Rabbit Advocacy Animal Matters
Keeping pet rabbits in
Keeping pet rabbits in Queensland remains illegal under the new Land Protection (Pest and Stock Route Management) Act 2002.
NR&M pest management strategy policy officer Jenny Shanahan said the maximum penalty for keeping a rabbit without a permit in Queensland has increased from $3750 to $30,000 from 1 July 2003.
“Rabbits are one of Australia’s major agricultural and environmental pests, costing between $600 million and $1 billion annually,” Ms Shanahan said. “In Queensland alone, control of rabbits is estimated to cost the sheep and cattle industries in excess of $2 million per annum.”
Ms Shanahan said peak agricultural industry groups, Local Government associations, and environmental and conversation groups support the ban on keeping rabbits as pets. “The new Act continues to recognise that wild rabbit plagues threaten the livelihood of many rural landholders, causing considerable losses to agricultural industries including grain and vegetable crops,” she said.
“Rabbits are an introduced species that have a major adverse impact on the environment as a whole and Australia’s native flora and fauna. “Rabbits compete with native animals and are a primary cause of soil erosion,” she said.
Ms Shanahan said organisations and businesses may apply for a permit to keep rabbits for scientific research, public education and public display purposes - however these permits have strict conditions. “Kindergartens and other educational institutions will no longer be permitted to keep domestic rabbits from July 1, and permits will not be issued for keeping rabbits as pets or for rabbit farming ” she said.
Permits to keep rabbits for research, education or display purposes can be obtained from the Department of Natural Resources and Mines, and are valid for up to two years. Permits issued prior to 1 July 2003 are valid and continue to be effective until 31 December 2003, unless otherwise revoked, suspended or surrendered.
The rabbit is Australia's most
destructive introduced pest. Wild rabbits cause more than $100 million damage
every year and have caused and continue to cause severe land degradation and
soil erosion. Wild rabbits threaten the survival of many rare and endangered
species of native wildlife. The keeping of pets is strongly opposed by many
rural landholders whose livelihood is threatened by wild rabbit plagues. Many
people fear the widespread keeping of rabbits as pets would cause similar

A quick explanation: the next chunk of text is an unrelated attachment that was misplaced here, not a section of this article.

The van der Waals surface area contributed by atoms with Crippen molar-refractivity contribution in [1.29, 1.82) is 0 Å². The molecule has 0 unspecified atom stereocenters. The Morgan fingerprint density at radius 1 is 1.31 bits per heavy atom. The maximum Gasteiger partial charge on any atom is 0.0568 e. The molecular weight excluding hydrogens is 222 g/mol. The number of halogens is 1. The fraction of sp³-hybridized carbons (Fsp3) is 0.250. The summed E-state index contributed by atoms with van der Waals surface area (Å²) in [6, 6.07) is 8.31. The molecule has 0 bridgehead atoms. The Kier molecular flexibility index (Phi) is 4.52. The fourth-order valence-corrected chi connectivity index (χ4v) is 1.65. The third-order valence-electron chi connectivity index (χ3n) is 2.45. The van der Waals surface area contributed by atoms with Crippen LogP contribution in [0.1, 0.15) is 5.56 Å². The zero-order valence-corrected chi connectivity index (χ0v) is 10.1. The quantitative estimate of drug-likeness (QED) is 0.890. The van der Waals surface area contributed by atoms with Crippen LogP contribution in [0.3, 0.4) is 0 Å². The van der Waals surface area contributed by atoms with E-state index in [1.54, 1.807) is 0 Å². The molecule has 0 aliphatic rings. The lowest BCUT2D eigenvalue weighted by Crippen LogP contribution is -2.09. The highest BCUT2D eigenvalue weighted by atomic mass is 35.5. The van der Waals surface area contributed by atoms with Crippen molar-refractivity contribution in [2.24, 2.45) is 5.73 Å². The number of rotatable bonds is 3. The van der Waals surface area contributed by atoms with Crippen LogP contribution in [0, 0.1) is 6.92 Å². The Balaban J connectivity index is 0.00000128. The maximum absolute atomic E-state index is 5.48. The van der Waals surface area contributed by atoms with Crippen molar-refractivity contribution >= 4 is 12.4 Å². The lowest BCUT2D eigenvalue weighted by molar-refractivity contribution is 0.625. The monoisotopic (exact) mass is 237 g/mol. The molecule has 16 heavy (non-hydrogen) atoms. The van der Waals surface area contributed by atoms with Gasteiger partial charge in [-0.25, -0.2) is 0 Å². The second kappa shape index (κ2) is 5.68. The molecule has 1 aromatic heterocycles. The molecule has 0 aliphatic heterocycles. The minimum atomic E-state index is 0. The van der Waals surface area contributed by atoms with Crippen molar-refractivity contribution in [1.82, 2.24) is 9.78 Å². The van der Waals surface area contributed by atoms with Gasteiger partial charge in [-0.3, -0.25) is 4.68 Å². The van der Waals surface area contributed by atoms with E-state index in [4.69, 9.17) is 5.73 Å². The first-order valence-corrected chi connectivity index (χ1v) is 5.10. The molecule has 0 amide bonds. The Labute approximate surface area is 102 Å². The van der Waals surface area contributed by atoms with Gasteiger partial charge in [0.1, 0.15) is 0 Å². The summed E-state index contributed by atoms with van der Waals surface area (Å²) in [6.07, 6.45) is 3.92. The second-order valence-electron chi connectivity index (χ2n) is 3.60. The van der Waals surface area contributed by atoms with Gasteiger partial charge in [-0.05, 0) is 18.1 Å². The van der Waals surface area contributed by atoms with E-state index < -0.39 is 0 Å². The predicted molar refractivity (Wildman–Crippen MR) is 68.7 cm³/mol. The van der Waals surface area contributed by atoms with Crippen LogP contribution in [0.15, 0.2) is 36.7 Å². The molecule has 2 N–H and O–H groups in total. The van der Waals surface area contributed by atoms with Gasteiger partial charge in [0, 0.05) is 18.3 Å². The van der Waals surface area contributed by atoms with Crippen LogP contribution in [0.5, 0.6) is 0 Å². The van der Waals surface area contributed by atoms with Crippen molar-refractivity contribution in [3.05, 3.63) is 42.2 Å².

problems to those being experienced with the feral cat.
The rabbit (all varieties,
including domestic breeds) is a declared pest animal throughout Queensland under
the Rural Lands Protection Act 1985. It is an offence to keep a rabbit of any
variety as a pet. The maximum penalty is $30,000.
A proposal to legalise desexed
domestic rabbits was considered in 1994 but was rejected by the Departments of
Primary Industries, Environment and Heritage and Lands. The proposal was also
opposed by several local governments and grazier groups. The present ban on pet
rabbits has not been lifted and the keeping of all rabbits (domestic or
otherwise) as pets remains illegal in Queensland.
A permit cannot be issued for
keeping of pet rabbits of any variety for any private purpose.
The domestic varieties and the wild (grey) variety of rabbits are the same species, although the domestic varieties have been heavily modified via years of cross-breeding and selection by rabbit enthusiasts. Although most escaped domestic rabbits are probably killed by feral cats, dogs and foxes, there is evidence that a small proportion of escaped female domestic rabbits will survive and breed successfully with wild male rabbits.
Wild rabbits were originally imported into Australia in 1859 and released for hunting purposes in Victoria. The wild rabbit has since spread over most of Australia. There may be over 400 million wild rabbits in Australia today. Small colonies of domestic rabbit varieties have established on islands, where predators are absent.
Comment: According to Australia’s House Rabbit Society, pet rabbits are the most common illegal pet in Queensland. In all other States their keeping is virtually unregulated.